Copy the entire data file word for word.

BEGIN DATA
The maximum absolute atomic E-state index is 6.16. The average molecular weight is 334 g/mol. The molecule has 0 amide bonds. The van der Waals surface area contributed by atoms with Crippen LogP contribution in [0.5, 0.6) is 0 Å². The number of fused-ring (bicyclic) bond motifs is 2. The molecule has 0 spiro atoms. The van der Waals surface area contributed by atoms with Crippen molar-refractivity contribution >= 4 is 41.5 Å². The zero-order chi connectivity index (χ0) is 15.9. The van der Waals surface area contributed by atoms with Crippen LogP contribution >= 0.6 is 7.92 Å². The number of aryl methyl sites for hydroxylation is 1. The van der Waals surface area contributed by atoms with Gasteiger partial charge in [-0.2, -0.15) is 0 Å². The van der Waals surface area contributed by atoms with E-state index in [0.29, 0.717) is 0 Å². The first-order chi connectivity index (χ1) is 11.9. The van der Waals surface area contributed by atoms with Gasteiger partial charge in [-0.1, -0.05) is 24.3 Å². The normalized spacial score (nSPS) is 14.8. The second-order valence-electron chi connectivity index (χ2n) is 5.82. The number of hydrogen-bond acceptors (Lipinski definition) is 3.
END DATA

The maximum absolute atomic E-state index is 6.16. The average molecular weight is 334 g/mol. The molecule has 0 amide bonds. The van der Waals surface area contributed by atoms with Crippen LogP contribution in [0.5, 0.6) is 0 Å². The number of fused-ring (bicyclic) bond motifs is 2. The molecule has 0 spiro atoms. The van der Waals surface area contributed by atoms with Crippen molar-refractivity contribution >= 4 is 41.5 Å². The zero-order chi connectivity index (χ0) is 15.9. The van der Waals surface area contributed by atoms with Crippen LogP contribution >= 0.6 is 7.92 Å². The number of aryl methyl sites for hydroxylation is 1. The van der Waals surface area contributed by atoms with Gasteiger partial charge in [-0.2, -0.15) is 0 Å². The van der Waals surface area contributed by atoms with E-state index in [0.29, 0.717) is 0 Å². The first-order chi connectivity index (χ1) is 11.9. The van der Waals surface area contributed by atoms with Gasteiger partial charge in [-0.1, -0.05) is 24.3 Å². The normalized spacial score (nSPS) is 14.8. The second-order valence-electron chi connectivity index (χ2n) is 5.82. The number of hydrogen-bond acceptors (Lipinski definition) is 3.